With Spacelab back home, NASA readies Discovery for June flight
Challenger has scarcely returned to Earth, yet the shuttle team at the Kennedy Space Center already is moving swiftly toward the launch of the next mission June 12. This time it is Discovery, which will head toward orbit carrying three communications satellites. It will also release a research satellite designed to fly along side the shuttle until it is retrieved and returned at the end of the seven-day mission.
As they continue their busy launch schedule, officials of the National Aeronautics and Space Administration (NASA) and Hughes engineers are developing a plan to revive the ``dead'' Leasat on orbit. If this plan matures, Astronaut Joe H. Engle would wire in a new radio command system during shuttle mission scheduled for launch Aug. 10. This could enable engineers to recover control of the Leasat communications satellite, whose electric power failed to switch on when it was launched last month.
Meanwhile, mission manager Joseph Cremin calls the just-ended Spacelab 3 flight ``an excellent science mission'' with more than 90 percent of its objectives accomplished. The main disappointments during the seven-day flight -- which ended with Challenger's touchdown at Edwards Air Force Base, Calif., at 12:11 Eastern daylight time Monday -- were failure to release a small Navy satellite and inability to deploy a French wide-field camera due to a frozen airlock. The camera was to have made a survey of the heavens as seen in ultraviolet light.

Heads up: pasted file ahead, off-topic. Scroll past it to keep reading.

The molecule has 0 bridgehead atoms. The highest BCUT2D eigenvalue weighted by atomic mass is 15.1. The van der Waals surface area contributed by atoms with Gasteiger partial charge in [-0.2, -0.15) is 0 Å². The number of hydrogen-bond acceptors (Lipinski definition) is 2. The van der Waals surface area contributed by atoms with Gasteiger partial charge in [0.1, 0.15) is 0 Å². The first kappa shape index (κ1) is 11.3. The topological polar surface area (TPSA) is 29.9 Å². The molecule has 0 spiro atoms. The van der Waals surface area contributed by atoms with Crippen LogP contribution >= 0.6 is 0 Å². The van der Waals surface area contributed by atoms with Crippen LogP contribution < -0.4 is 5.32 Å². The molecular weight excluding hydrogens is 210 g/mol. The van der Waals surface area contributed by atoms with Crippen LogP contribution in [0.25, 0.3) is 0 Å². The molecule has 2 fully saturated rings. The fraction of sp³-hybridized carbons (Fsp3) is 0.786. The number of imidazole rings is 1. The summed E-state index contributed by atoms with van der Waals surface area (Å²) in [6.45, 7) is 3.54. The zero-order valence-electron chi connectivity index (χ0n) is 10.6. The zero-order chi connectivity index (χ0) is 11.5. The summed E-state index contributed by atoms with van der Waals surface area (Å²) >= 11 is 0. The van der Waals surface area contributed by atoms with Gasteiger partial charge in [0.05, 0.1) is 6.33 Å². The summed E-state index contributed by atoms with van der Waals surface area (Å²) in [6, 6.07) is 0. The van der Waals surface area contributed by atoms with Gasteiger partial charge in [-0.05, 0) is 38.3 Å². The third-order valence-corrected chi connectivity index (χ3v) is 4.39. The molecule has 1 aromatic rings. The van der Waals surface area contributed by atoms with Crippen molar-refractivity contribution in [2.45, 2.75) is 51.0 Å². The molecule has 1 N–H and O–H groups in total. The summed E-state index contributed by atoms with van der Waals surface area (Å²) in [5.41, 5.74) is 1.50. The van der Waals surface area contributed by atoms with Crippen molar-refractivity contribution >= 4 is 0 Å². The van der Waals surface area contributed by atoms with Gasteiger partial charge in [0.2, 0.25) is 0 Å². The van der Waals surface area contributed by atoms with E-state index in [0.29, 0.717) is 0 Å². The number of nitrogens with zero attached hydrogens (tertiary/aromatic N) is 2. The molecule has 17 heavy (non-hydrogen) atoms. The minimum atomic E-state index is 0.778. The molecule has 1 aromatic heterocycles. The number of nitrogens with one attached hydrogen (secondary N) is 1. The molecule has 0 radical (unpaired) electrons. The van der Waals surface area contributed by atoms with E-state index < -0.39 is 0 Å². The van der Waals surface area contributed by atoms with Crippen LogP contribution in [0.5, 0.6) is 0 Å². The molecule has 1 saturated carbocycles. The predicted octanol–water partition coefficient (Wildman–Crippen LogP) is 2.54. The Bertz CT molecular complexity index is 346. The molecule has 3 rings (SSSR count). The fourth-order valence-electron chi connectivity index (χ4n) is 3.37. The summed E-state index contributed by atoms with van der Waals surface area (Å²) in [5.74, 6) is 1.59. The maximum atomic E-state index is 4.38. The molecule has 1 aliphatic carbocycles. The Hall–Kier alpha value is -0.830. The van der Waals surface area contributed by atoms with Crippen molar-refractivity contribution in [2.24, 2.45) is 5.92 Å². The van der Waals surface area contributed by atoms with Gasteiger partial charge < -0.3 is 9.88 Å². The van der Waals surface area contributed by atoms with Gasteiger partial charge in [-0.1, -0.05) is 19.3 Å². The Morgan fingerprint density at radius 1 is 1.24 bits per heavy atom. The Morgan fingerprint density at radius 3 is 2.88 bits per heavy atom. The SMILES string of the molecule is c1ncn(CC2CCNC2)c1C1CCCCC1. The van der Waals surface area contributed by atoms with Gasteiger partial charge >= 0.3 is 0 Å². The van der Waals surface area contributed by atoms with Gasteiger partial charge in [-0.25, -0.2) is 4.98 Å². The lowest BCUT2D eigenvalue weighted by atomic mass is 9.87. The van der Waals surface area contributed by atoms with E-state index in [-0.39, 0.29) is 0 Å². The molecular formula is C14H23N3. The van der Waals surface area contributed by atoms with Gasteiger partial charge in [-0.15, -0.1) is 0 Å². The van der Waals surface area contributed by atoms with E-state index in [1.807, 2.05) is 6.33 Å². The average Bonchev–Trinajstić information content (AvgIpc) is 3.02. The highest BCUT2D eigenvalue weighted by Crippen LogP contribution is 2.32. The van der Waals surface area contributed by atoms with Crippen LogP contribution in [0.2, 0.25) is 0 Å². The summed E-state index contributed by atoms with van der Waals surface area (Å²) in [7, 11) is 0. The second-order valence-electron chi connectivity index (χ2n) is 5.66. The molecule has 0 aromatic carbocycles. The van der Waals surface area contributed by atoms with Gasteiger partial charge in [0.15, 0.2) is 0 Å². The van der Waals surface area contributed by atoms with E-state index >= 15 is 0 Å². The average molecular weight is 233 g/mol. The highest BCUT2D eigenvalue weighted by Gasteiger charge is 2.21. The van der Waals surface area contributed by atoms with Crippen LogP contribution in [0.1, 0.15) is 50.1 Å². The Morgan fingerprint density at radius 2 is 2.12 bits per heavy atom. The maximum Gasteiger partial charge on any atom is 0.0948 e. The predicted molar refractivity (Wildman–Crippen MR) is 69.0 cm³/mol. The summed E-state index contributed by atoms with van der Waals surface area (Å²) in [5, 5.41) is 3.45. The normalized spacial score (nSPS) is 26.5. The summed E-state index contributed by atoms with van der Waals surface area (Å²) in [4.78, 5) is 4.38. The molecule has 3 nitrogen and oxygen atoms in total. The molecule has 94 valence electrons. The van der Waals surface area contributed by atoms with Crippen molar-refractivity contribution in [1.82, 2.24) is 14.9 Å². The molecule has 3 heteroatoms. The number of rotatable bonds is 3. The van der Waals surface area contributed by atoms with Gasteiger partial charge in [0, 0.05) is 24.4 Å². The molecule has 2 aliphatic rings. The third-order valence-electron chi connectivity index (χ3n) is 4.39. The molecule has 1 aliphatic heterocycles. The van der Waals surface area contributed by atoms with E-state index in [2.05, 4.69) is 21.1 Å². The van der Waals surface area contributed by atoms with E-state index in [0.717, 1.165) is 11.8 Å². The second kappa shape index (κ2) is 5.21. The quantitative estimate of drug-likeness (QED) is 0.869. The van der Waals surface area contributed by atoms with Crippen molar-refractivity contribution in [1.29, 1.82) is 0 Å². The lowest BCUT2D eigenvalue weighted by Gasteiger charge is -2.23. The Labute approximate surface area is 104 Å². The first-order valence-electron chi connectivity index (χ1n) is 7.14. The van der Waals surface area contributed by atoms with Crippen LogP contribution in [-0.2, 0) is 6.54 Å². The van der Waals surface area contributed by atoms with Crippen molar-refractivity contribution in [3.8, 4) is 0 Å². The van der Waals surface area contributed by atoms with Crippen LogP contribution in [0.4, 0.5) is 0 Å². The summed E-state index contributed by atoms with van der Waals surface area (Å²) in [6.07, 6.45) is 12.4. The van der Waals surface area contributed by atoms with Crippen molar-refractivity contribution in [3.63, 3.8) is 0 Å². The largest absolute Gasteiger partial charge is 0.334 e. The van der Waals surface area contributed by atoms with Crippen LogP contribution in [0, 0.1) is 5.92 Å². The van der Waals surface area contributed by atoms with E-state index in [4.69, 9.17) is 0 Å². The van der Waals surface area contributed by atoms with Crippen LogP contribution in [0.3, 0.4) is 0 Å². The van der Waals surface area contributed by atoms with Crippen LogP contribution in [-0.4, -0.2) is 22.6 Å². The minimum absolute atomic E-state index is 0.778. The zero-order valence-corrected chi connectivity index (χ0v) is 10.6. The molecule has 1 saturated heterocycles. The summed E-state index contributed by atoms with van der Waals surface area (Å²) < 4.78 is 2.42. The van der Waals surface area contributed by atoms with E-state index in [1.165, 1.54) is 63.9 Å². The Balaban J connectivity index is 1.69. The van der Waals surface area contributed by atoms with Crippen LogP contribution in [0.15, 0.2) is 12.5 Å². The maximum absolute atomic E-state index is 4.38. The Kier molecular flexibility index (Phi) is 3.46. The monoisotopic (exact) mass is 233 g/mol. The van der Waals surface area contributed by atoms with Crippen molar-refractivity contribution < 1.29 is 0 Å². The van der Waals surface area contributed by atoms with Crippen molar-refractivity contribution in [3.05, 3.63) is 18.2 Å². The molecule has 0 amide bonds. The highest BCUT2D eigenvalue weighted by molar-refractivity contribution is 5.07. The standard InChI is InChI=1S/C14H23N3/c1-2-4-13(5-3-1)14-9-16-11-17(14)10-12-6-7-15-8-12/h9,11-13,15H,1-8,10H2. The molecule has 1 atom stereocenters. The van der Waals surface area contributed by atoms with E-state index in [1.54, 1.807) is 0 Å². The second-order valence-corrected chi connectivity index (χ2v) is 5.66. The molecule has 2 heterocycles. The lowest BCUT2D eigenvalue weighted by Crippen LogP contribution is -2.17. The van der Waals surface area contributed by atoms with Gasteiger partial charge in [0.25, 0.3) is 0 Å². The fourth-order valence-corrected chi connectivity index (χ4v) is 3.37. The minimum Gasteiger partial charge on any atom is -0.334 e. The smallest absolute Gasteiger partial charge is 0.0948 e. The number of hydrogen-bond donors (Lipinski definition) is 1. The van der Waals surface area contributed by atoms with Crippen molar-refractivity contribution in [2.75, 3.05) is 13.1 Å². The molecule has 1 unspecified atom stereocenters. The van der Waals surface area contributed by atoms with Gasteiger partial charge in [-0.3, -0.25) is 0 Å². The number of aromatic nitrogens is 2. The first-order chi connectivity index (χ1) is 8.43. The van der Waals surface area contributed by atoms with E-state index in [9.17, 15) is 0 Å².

The main surprise was the clouds of food particles and other debris that flowed out of the animal holding cages to float about the Spacelab cabin and even into Challenger's crew area. The animals -- two squirrel monkeys and 24 rats -- were unexpectedly active, as they adapted to weightlessness. The main purpose of carrying the animals was to test the animal holding facility to find any problems, such as the leaked debris, which need to be corrected.
Also, the animal and the human astronauts were subjects in NASA's continuing study of the ``space sickness,'' which partly incapacitates many astronauts as they adapt to the zero-gravity orbital environment. One monkey did have some problems. But the animals, reportedly, adapted more easily than did some of the crew. Now the rats are being dissected for detailed study of possible organ changes due to weightlessness.
The main Spacelab experiments and investigations, other than the French camera, were quite successful. Photos were made of the aurora over Earth's magnetic poles. The Atmos instrument of NASA's Jet Propulsion Laboratory measured concentrations of 40 different chemicals in the high atmosphere before it failed, providing ample data for studying high-altitude pollution.
Crystals grown under virtually gravity-free conditions have been brought back to see if they are superior to those grown on Earth. Techniques for growing them were further tested. And experiments that simulated the atmospheric circulations of Jupiter and the Sun produced photographs of patterns that may give atmospheric scientists new insights into such questions as what produces and maintains Jupiter's famous Red Spot.
In all, the mission produced 3 million pictures of various kinds and enough computer data to fill 50,000 books averaging 200 pages each, according Mr. Cremin.